This Week in Chelsea: January 24-30, 2022


In Order of Appearance:

10th Precinct Community Council / Fountain House Gallery Group Exhibition /  Hudson Guild Gallery Exhibit / Participatory Budgeting is Back / 

File Photo by Scott Stiffler

Wednesday, January 26, 7pm via Zoom: The 10th Precint Community Council | This Wednesday, the citizen-run 10th Precinct Community Council will convene, for the January version of their monthly meeting (last Wed. of the month, June-Aug. summer hiatus). Top leadership at the 10th Precinct will be on hand to go over local crime stats and take your questions. For general info regarding the 10th Precinct, click here. From that web page, you can find info about the quarterly Build the Block meetings, at which the two Neighborhood Coordination Officers (NCOs) assigned to your Sector will be on hand (the 10th Precinct is divided into Sectors A, B, and C). The Jan. 26 Zoom meeting link can be accessed by clicking here. The Meeting ID is 833 1052 4369. The Passcode is 337802. To dial by location (for NYC): +1 646 558 8656.

Maria Bronkema’s “Robbie’s Dream of the Future” (2021; Pencil, watercolor on watercolor paper; 15 × 21 in, 38.1 × 53.3 cm). | Image via Fountain House Gallery

Through March 2: “Futures” at Fountain House Gallery | Fountain House Gallery–representing artists with mental illness–presents this  group exhibition on view through March 2, and curated by Barbara Pollack. “Post-2020, predicting the future is perhaps an antiquated game, given how the sudden onset of the pandemic surprised all prognosticators,” said Pollack, co-founder of Art at a Time Like This, a nonprofit platform serving artists and curators in the 21st century, as they live through crises and comment on social issues; she will serve as the lead curator of Mirror Image: A Transformation of Chinese Identity, opening at Asia Society in June 2022. “Combining boundless imagination with low-tech materials, the nearly 20 artists of Futures create a new way of dealing with our hopes, fears and anxieties, conjuring visions that cannot be seen through telescopes or crystal balls. From apocalyptic nightmares to over-the-rainbow fantasies, the artworks in this exhibition underscore the limits of politicians, scientists and astrologers to find a new way of envisioning imminent change. Only artists, like these, seem capable of creating images that are dynamic and capture the diversity of the future, or more accurately, ‘futures,’ since this holds a different meaning for each.” To preview selected works, click here. Note: Masks and proof of vaccination are required for entry to Fountain House Gallery. To learn more about the gallery (702 Ninth Ave. at W. 48th St.), click here.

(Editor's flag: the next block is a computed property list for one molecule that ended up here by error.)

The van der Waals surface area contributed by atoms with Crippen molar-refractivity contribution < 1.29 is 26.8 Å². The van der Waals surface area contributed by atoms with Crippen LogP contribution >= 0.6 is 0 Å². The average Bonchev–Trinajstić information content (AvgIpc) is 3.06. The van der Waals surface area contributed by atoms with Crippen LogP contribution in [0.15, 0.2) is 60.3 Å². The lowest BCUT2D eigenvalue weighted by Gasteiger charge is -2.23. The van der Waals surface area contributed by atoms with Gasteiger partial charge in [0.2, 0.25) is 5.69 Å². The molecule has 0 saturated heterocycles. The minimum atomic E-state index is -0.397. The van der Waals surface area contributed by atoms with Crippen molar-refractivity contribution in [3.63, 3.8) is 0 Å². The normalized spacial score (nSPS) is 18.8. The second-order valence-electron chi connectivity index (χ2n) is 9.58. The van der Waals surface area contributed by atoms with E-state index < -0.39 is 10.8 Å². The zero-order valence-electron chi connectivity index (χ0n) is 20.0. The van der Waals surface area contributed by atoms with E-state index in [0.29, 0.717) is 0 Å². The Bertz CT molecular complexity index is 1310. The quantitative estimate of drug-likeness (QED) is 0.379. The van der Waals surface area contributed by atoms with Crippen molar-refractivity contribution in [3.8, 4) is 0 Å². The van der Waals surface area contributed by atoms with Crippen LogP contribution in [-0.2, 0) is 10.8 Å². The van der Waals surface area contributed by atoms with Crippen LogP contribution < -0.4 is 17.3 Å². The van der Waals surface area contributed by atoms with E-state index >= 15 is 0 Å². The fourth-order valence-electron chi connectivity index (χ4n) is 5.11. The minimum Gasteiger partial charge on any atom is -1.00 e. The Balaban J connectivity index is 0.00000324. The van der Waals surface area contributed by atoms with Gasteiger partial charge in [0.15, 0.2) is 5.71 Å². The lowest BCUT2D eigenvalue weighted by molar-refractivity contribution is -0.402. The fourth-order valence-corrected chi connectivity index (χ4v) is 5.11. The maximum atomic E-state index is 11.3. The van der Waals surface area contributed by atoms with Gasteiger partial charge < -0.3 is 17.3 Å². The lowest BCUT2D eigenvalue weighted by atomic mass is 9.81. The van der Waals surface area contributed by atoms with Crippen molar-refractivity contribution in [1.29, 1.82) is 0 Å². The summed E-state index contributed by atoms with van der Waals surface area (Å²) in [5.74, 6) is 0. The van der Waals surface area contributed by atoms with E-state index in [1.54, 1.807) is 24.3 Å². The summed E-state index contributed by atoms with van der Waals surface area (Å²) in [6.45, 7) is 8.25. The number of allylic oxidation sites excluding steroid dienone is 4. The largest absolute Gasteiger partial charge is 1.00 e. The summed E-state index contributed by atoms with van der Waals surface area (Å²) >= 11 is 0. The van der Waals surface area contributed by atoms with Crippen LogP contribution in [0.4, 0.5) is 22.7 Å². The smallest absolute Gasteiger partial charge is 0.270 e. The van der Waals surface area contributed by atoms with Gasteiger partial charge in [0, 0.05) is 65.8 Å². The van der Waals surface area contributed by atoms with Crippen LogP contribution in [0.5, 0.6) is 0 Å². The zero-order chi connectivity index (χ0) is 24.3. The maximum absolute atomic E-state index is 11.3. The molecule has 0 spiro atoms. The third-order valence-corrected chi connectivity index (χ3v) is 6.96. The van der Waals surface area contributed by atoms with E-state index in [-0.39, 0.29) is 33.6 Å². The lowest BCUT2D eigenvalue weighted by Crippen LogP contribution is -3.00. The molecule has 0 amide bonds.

Through Wednesday, February 2 at Hudson Guild Gallery I (Hudson Guild Fulton Center, 119 Ninth Ave.): The Light Over The Horizon (Light Art by Tom Fitzgibbon)| Viewing hours are Tues.-Fri., 10am-5pm. See the below flyer for more details or click here. Hudson Guild Galleries are located in the Elliott-Chelsea Houses (W. 26th St.) and in the Fulton Houses (Ninth Ave.). The galleries partner with nearby neighbor Google, as part of the Google Arts & Culture online platform. In doing so, Hudson Guild shares works by artists whose work has appeared in the gallery spaces over the past two decades. “It also,” the Gallery curators note, “gives us the opportunity to create permanent records of many different kinds of shows which are presented each year in the galleries, while also advancing our mission to make the arts accessible to all.” NOTE: Hudson  Guild Galleries are free to attend, but you must observe these five points of protocol. #1: Visitors are asked to spend no more than 15 minutes inside the galleries. #2: Visitors who wish to stay in the galleries for more than 15 minutes must fill out the Hudson Guild Health Screener in advance before entering the galleries. To access the Health Screener, visit At the top of the first page it says “Click Here for a Health Screen” which will take you di­rectly to the registration page. #3: Visitors must have their temperature taken by reception staff before entering the theatre and will not be permitted to enter if their temperature is above 100 degrees. #4: Visitors must wear masks at all times while in the building. #5: Visitors will observe social distancing of three feet from other visitors while in the galleries. 

Participatory Budgeting Returns to New York City Council District 3 | Sure, he recently handed out COVID tests, and spoke passionately on TV about the joys of Chelsea street corners bereft of huge piles of garbage… but what has Councilmember Erik Bottcher done for you lately? How about set aside a cool million, to be distributed among projects created by District 3 residents? Known as Participatory Budgeting (PB), the popular Cheddar/Lettuce Distribution program, which in its first year was responsible for creating West 20th Street’s beloved Chelsea Green pocket park, is set to return once again–End Date, April 22, 2022.  Area residents (think Chelsea, Hell’s Kitchen, Greenwich Village, West SoHo, Hudson Square, Times Square, Garment District, Flatiron, Upper West Side) vote on a variety of proposals. The winning entry is fully funded, and what’s left after that gets distributed to the second, third, etc. winners until the money has been spent. To visit Bottcher’s Councilmember web page, click here. To visit the District 3 PB page, click here. There, among other nuggets, you’ll find this dandy: That $1 million, culled from the Councilmember’s budget allocation, “can be used for physical infrastructure projects that benefit the public, cost at least $50,000, and have a lifespan of at least 5 years. For example, projects such as local improvements to schools, parks, libraries, housing, and other public spaces can be funded. Ideas are then evaluated and voted on by residents of the district.”


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